6 Ways to Adapt to Post-COVID Changes: Trends in Hybrid Workplace Technology

Last Updated on February 1, 2023

Trends in Hybrid Workplace Technology

What does a post-COVID hybrid workplace look like? What is going to stay and what will have changed for the better? The workplace had to meet the demands of clients whilst still staying safe and working from home. However, now that people are back at the office, what has changed? Will any hybrid trends remain? It seems that way.

One of the main advantages of hybrid work is that it can lead to a huge reduction in these kinds of costs. Without being in a shared workspace or office every day, there is no need to spend a lot of money on monthly rent. This is just one of the small benefits, as you will find it also improves connectivity and productivity across the board.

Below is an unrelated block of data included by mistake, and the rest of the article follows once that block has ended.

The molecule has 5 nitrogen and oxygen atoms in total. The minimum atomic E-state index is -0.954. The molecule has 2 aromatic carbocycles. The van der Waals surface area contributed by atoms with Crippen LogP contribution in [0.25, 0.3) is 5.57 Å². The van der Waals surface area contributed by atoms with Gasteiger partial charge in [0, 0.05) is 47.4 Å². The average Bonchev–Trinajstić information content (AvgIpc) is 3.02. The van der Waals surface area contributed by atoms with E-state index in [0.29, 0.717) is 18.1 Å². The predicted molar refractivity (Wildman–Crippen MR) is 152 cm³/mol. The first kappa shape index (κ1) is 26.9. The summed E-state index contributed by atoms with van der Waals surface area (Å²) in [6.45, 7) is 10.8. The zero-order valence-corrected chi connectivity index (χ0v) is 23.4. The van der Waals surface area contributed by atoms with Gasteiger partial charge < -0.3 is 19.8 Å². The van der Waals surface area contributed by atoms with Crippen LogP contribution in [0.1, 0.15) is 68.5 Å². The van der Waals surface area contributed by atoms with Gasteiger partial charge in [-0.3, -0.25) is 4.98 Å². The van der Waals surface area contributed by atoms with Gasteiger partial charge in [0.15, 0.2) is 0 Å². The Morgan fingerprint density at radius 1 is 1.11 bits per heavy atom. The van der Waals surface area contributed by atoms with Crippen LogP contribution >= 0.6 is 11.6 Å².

Key facts

  • Working from the home office worked surprisingly well. This experience will change the way we work.
  • We are experiencing a paradigm shift in attitudes towards the place of work and the office. The use of home office will increase permanently and significantly.
  • The office of the future could be a mix of retreat rooms for focused work, hybrid meeting and project rooms as well as lounge-like work, meeting, learning and experience offers.

The experience with the home office will permanently change the work in the office and the attitude to the place of work. In the future, the office will only make sense if the way there is worthwhile. To do this, there must be optimal conditions for a productivity experience as an individual and as a group, as well as for inspiration.